VOC formation in plants & bacteria

The Fall lab is investigating biochemical aspects of volatile organic compound (VOC) formation in plants and bacteria.  The "VOC tree" below illustrates the large variety of VOCs formed in plants, and points out that many different tissues,cellular compartments, and biochemical pathways are involved in the biosynthesis of VOCs.

The following links provide more information about our current research regarding
these VOCs:

 leaf wound VOCs.


Why are we interested in biogenic VOCs? 
Biogenic VOCs are a key part of one
of the major environmental problems of our time ? sustainability of the oxidative power of the atmosphere in the face of human alterations to the World’s forests and climate. What is the oxidative power of the atmosphere and why is it important to the biosphere?  The oxidative power of the atmosphere, in simple terms, is defined as the atmospheric capacity to form hydroxyl radical (OH), otherwise known as the "detergent of the atmosphere."  The daily photochemical production of OH controls the oxidation of major atmospheric gases, such as
methane, carbon monoxide, and reduced nitrogen and sulfur gases.  Thus, the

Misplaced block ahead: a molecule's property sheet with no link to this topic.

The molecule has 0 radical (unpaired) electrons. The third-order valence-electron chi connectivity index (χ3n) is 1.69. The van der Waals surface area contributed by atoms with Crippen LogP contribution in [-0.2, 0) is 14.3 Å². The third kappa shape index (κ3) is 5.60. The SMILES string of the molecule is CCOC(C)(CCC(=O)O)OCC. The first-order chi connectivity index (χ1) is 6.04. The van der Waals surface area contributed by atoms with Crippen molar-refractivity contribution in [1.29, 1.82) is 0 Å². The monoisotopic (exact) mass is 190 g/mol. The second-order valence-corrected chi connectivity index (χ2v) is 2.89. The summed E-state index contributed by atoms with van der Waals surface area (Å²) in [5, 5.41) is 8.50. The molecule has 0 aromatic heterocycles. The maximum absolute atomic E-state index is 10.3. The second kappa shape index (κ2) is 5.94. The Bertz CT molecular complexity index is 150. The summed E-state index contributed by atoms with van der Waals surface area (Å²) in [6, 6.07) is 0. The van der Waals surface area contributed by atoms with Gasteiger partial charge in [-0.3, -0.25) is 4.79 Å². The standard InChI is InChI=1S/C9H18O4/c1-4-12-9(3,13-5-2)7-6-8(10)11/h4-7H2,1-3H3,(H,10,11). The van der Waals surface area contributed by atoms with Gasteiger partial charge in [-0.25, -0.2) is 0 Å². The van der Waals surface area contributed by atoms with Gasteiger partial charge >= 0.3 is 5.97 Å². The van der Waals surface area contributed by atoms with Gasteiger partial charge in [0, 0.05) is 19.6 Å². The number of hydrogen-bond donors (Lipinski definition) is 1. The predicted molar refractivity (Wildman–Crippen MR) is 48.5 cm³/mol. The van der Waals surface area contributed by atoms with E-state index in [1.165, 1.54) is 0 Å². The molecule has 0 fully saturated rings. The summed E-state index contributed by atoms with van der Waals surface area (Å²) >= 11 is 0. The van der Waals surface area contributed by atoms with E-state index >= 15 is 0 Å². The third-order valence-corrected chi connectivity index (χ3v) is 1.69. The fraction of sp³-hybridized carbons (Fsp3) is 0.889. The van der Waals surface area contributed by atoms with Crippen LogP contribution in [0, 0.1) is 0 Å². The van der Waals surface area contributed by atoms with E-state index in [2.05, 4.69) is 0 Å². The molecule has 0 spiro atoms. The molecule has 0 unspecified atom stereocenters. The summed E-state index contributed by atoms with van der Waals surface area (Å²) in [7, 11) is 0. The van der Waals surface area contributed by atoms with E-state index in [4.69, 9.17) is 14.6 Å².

oxidative power of the atmosphere affects the lifetimes of atmospheric components of the major biogeochemical cycles.The strong oxidative power of the
Earth’s atmosphere is a direct result of biological activity. Normal functioning of the OH system is closely linked with a simple biological molecule, isoprene (2-methyl-1,3-butadiene) and other reactive biogenic VOCs.In the case of isoprene, emissions from the World’s forests are huge, estimated at >500 million tons per year, comparable to global release of the greenhouse gas, methane.  In the presence of sunlight isoprene can trigger OHformation or OH destruction, depending on the levels of nitrogen oxides(NOx).  Thus the oxidative balance of the atmosphere is strongly linked to biospheric processes, andbio chemical reactions in plants may be responsible for the formation of ozone plumes or OH holes in forested regions of the Earth.  It is important to understand biochemical and physiological controls on the formation and release of these VOCs to the atmosphere, especially given man-made changes in global CO2 levels and temperature, NOx emissions, and planting of large isoprene-emitting agriforests.

Reference.  R. Fall (1999) Biogenic emissions of VOCs from higher plants. In: Reactive
Hydrocarbons in the Atmosphere, C.N. Hewitt (ed.), pp. 43-96, Academic Press,
San Diego.